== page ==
For Katherine Jardine, a 2003 graduate of Nathan Hale High, finding the perfect college was as easy as turning a page. Flipping through a college guidebook in her junior year...
For Katherine Jardine, a 2003 graduate of Nathan Hale High, finding the perfect college was as easy as turning a page.
Flipping through a college guidebook in her junior year, she happened upon a line something like this: “Outcasts from high school can usually be found at Evergreen State College.”
Most Read Stories
- This season, Seahawks have crossed the line from brash to just plain unlikable | Matt Calkins
- Seahawks coach Pete Carroll says Richard Sherman played second half of season with 'significant' knee injury
- Michael Bennett explodes at reporter following Seahawks-Falcons game
- Can’t make it to D.C.? Seattle will have own women’s march
- Tight end Luke Willson, one of Seahawks' 14 unrestricted free agents, says he's hoping to be back WATCH
Jardine was hooked. She read on about how Evergreen students craft their own course of study, receive no letter grades and are generally self-motivated. “After that, I didn’t even bother applying to any other schools,” says the Evergreen sophomore, then adds with a laugh, “Fortunately, I got in.”
Finding a good college fit isn’t so easy for most. By the start of senior year, many kids still haven’t a clue where they want to go.
In Washington state, their choices range from urban, two-year Seattle Central Community College to farmland-surrounded Central Washington University in Ellensburg, and just about everything in between.
Outside the state? There are schools as big as the University of Minnesota (64,000 students) and as tiny as Deep Springs College in Bishop, Calif. (26 students). There are women’s colleges and traditionally black schools and even schools filled with what one college guide calls “clove-smoking vegetarians.” In all, more than 4,000 possibilities in the U.S.
So how do you choose? Here’s some step-by-step advice from local counselors:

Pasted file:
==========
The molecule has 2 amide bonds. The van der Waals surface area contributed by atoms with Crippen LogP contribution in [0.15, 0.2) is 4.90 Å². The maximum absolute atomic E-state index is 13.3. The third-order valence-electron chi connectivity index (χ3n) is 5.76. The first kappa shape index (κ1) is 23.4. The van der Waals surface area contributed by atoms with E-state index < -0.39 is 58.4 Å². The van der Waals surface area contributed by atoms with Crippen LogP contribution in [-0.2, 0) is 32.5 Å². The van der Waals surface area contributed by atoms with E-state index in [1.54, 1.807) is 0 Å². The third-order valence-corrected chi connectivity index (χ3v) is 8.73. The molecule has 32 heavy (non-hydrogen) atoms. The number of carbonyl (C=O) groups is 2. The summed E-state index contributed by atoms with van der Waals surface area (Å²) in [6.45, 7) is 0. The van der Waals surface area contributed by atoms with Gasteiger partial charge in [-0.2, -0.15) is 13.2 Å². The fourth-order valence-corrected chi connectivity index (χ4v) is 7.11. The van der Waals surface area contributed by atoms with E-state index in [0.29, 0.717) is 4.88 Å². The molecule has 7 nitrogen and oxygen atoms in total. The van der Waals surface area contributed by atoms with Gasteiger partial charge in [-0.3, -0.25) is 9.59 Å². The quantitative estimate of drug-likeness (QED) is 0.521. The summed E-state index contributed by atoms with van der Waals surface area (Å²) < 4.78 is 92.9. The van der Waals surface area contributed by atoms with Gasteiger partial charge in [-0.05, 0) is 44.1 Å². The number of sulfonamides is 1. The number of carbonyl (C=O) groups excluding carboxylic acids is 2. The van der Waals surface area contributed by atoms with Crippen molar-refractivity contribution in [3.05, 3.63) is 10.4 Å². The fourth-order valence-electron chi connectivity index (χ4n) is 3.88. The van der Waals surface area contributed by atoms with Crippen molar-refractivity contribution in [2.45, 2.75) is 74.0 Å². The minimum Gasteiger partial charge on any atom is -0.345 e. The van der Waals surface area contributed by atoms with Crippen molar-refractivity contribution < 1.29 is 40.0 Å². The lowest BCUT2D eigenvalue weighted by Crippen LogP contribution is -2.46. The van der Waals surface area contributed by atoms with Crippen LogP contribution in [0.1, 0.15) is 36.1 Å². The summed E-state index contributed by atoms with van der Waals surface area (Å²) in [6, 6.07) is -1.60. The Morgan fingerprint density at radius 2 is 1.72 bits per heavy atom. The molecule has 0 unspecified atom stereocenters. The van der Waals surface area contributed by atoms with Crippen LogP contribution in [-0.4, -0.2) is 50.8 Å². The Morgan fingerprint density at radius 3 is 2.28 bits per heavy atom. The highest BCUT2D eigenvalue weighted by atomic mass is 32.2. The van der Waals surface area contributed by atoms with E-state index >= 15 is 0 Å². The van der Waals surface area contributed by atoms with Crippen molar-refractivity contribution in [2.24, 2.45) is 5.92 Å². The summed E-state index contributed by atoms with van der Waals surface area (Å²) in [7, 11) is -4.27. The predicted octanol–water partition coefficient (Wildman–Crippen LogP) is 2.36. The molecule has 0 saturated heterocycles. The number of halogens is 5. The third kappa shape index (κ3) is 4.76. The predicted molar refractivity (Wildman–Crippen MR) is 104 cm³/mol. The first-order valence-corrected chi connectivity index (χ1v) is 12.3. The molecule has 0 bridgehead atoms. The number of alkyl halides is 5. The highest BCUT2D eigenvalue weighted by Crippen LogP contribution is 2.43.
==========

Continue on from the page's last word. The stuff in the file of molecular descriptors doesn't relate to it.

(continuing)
“There isn’t just one school in the world that’s right for you,” says Wendy Krakauer, a counselor at Roosevelt High. “There are a whole lot of them.”
2. Search your soul about who you are and who you want to become, how you learn best and where you want to live.
See our list of questions to ask yourself when picking a college.
Check college-guide Web sites
such as the College Board’s (www.collegeboard.com) one of several that will feed you a list of possible college picks based on your answers to an online questionnaire.
If, say, you’re seeking a medium-size public school in the West with a rural setting, a rowing team, services for the hearing-impaired and a price tag under $5,000 a year, the site will bring up The Evergreen State College in Olympia and Humboldt State University in Arcata, Calif.
4. Research the “personality” of schools
to get an idea if you’ll feel at home. Some colleges are known for their Greek party scene, others for their political activism, their rah-rah football spirit or their racial diversity. Guide books can get you started. For capsule descriptions of Northwest colleges, see our regional-school snapshots.
5. Read the school’s Web site
to get a better feel for what campus life might be like, check to see if it has a student newspaper you can read online, and chat with the school’s representative at a college fair. (See our schedule of local college fairs.)
6. Talk to students at the school.
If you don’t know any, call the college switchboard and ask for a residence-hall front desk, the student newspaper or a student-government office. Most students are happy to share their impressions.
7. Visit your top choices,
8. Apply to enough schools to cover your bases.
“A rule of thumb is six,” Roosevelt’s Krakauer says: “A couple of schools you’d love to go to but your chances are slim; a couple of schools you have a decent chance of getting into; and a couple you know you can get into.”
And consider including at least one local school.
Linda Jacobs, who counsels students at the private Northwest School and runs her own college-placement practice, requires this of students. That’s to accommodate possible life events a student falling in love and refusing to leave town, perhaps, or a parent’s sudden illness or job loss.